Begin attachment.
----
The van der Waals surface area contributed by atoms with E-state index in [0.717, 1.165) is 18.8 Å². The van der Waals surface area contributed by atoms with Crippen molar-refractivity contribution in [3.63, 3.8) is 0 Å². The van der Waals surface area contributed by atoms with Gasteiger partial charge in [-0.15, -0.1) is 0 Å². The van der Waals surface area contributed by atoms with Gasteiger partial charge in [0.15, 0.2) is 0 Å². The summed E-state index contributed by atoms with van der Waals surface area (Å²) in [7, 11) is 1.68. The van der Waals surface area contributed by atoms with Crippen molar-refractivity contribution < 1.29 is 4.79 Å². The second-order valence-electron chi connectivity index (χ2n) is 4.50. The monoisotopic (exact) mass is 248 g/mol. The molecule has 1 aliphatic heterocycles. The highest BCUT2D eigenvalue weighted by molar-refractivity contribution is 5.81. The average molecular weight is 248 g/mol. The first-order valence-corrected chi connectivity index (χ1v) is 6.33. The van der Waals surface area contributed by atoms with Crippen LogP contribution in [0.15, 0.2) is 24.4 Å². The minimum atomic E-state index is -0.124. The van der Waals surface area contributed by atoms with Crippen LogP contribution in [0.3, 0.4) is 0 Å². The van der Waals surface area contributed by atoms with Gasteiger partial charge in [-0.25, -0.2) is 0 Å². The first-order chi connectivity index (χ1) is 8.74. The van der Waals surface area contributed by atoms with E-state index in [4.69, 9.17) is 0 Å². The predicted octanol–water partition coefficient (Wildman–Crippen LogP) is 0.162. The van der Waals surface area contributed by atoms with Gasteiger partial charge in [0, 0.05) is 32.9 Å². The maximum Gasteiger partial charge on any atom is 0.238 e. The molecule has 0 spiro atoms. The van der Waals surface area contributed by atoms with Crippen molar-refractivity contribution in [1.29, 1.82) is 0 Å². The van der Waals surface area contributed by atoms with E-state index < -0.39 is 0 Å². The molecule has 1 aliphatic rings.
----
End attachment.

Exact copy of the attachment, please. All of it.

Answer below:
The van der Waals surface area contributed by atoms with E-state index in [0.717, 1.165) is 18.8 Å². The van der Waals surface area contributed by atoms with Crippen molar-refractivity contribution in [3.63, 3.8) is 0 Å². The van der Waals surface area contributed by atoms with Gasteiger partial charge in [-0.15, -0.1) is 0 Å². The van der Waals surface area contributed by atoms with Gasteiger partial charge in [0.15, 0.2) is 0 Å². The summed E-state index contributed by atoms with van der Waals surface area (Å²) in [7, 11) is 1.68. The van der Waals surface area contributed by atoms with Crippen molar-refractivity contribution < 1.29 is 4.79 Å². The second-order valence-electron chi connectivity index (χ2n) is 4.50. The monoisotopic (exact) mass is 248 g/mol. The molecule has 1 aliphatic heterocycles. The highest BCUT2D eigenvalue weighted by molar-refractivity contribution is 5.81. The average molecular weight is 248 g/mol. The first-order valence-corrected chi connectivity index (χ1v) is 6.33. The van der Waals surface area contributed by atoms with Crippen LogP contribution in [0.15, 0.2) is 24.4 Å². The minimum atomic E-state index is -0.124. The van der Waals surface area contributed by atoms with Crippen LogP contribution in [0.3, 0.4) is 0 Å². The van der Waals surface area contributed by atoms with Gasteiger partial charge in [-0.25, -0.2) is 0 Å². The first-order chi connectivity index (χ1) is 8.74. The van der Waals surface area contributed by atoms with E-state index in [4.69, 9.17) is 0 Å². The predicted octanol–water partition coefficient (Wildman–Crippen LogP) is 0.162. The van der Waals surface area contributed by atoms with Gasteiger partial charge in [0, 0.05) is 32.9 Å². The maximum Gasteiger partial charge on any atom is 0.238 e. The molecule has 0 spiro atoms. The van der Waals surface area contributed by atoms with Crippen molar-refractivity contribution in [1.29, 1.82) is 0 Å². The van der Waals surface area contributed by atoms with E-state index < -0.39 is 0 Å². The molecule has 1 aliphatic rings.